Tuesday's guest speaker during the 66th annual Neosho Laymen's League Pre-Christmas Services — Kim Mailes — told those in attendance of a story that happened 30 years ago during the Christmas season.

Tuesday's guest speaker during the 66th annual Neosho Laymen's League Pre-Christmas Services — Kim Mailes — told those in attendance of a story that happened 30 years ago during the Christmas season.

"Next Monday evening, the 24th, a young man somewhere — I don't know where — is going to celebrate his 30th birthday," Mailes said. "I haven't been in touch with him in 30 years, but I was very intimately involved in the night of his birth."

Mailes reminded the group of the coldest night in his life back on Christmas Eve in 1982.

"I remember so clearly our family had all gathered. We always had a Christmas celebration, a tradition, around our house. We had tacos, Mexican food on Christmas Eve," he said. "My grandparents were still alive, they were there, my son had not yet been born, and my wife and I were there, my sister and my parents. I remember looking out the window at the thermometer that was tacked to the post just before the phone rang, it was 15 degrees below zero here in Neosho, the coldest I remember."

The call he received was from a dispatcher from the local police station. Mailes knew all of the policemen and all of the emergency personnel because he was a volunteer firefighter and a fill-in dispatcher at the police station.

"The phone rang and it was the dispatcher at the police station who said, 'we received a desperate call for help, somebody is in great need and I didn't know anybody else to call, so I called you,'" he related. "Our church had a program to help the poor. Usually I was happy to do so, but I will just tell you the truth, that night, here I was with my family, Christmas Eve, it is 15 degrees below zero, somebody calls and they need something and I thought, 'why do they have to call tonight, they are probably some deadbeat.' I was just a little bit upset. I went ahead and went to the car, went to see what I could do. I went to an address here in town that all of you would know, it was a large building, an old house that had been turned into some flophouse tenements. I pulled up in front of the house in a grumpy mood."
He walked to the door of the old fallen place, kicked the snow aside and pushed the old door and it creaked open.

"It was as cold inside as it was out. I walked up the stairs that were rickety and holding onto the handrail because it was almost dangerous, the house was in such disrepair," Mailes remembered. "I went to the apartment that had been described to me. I knocked on the door. I never, ever forget what I saw when the door creaked open. A woman who was short but plump, dressed in all sorts of clothes — it seemed she had on everything she could possibly get — opened the door and as she opened the door, it was dark except for a candle in the corner."

There was not a stick of furniture in the room. In the middle of the room, there was a mattress, he said.

"Lying on the mattress was a young girl. She was covered in a number of blankets and quilts," Mailes said. "As I opened the door, you could see your breath as we began to talk. The woman said, 'I need help.' I said, 'what can I do for you?' She said, 'we just need some water. Our pipes are frozen.' She said, 'you see (gestured to the mattress on the floor), my daughter has just given birth to a baby boy.' I felt very ashamed, my attitude changed in an instant. I didn't know about the baby. Well I went, got some ladies from our church, they helped her and we got her to the hospital. I don't know where that young man is tonight. But every Christmas Eve, I think of him. I wonder where he is."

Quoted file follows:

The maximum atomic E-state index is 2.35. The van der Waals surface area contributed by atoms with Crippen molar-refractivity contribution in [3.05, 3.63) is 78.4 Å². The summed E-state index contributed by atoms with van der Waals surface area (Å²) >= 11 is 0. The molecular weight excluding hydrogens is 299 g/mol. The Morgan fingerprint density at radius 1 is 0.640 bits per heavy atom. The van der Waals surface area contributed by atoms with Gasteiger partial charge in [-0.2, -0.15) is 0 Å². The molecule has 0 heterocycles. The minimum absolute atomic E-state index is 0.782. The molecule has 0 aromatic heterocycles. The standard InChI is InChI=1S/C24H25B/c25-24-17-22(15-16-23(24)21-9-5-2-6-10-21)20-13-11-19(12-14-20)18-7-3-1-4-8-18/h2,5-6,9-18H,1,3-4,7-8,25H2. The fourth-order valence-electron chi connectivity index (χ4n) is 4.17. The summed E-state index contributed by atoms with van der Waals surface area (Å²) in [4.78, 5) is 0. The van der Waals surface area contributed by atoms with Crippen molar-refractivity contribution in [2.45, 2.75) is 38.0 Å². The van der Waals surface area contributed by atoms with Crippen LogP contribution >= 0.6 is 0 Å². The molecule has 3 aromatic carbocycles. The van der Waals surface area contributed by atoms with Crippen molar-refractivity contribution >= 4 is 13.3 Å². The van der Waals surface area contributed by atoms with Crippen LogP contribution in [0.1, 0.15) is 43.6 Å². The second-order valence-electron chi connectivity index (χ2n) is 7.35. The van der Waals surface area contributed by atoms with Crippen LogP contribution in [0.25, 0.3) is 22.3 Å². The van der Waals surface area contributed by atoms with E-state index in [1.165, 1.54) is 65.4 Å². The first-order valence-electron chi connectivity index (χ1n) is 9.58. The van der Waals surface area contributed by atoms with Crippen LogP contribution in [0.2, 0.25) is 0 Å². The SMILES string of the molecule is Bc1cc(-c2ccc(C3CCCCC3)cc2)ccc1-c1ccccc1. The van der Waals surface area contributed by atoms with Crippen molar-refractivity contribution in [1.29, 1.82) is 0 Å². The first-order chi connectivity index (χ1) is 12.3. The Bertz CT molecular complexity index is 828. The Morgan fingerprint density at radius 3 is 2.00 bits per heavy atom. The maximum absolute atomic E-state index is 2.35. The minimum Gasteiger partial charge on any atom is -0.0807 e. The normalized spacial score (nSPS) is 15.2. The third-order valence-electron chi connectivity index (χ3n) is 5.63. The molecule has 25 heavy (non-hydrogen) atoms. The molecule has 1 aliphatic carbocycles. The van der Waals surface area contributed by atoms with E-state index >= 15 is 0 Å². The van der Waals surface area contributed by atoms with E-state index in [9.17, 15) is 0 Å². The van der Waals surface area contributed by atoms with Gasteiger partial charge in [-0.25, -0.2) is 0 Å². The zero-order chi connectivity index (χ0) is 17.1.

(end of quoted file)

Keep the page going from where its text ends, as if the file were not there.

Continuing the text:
Mailes then talked about the birth of Jesus Christ.

"Don't you know on Christmas morning that the innkeeper heard that out back in the stable, that that family, the couple, the out-of-towners, that he almost turned away and finally said, 'oh go, you can sleep in the barn,'" he said. "Somebody told him about it, and he said, 'I didn't know about the baby.' See, Jesus Christ came to be God among men. And Jesus Christ came because he wanted to save the world.

"What does Christmas mean to me? It means to me that my God loved me to take upon himself the form of a man so thereby he might live the sinless life and be the sacrifice for us," he added. "He died that we might live."
In closing, he mentioned that he guessed that everybody has the right for a few Christmas wishes.

"You ask children, 'I would like a fire truck or a bicycle,'" Mailes said. "Here are my Christmas wishes this year. I wish for peace on earth. We live in a world of great turmoil, great sadness. And if all of the men would find Christ and live by his precepts, all problems would be solved. Secondly, I wish for harmony. Let's all get along, let's all work together. The third thing that I wish is for optimism. Somehow or another we have become a society of doom and gloomers in the world. We are worried about chaos. But my Savior conquered all. And joy is the result of optimism. We need to once again become a nation, a group of people and church that says 'tomorrow will be better than today because our Savior still reigns.' So today, I wish for peace, harmony and a new sense of optimism that will lead to joy."
Mailes will continue a Christmas Eve tradition.

"Next Monday night, I will raise a toast to some 30-year-old young man somewhere and just pray somewhere along the line that he found the Christ that means so much to me," he said. "Because 2,000 years ago, another man was born as my Savior is the answer to all of the problems of the world. Merry Christmas."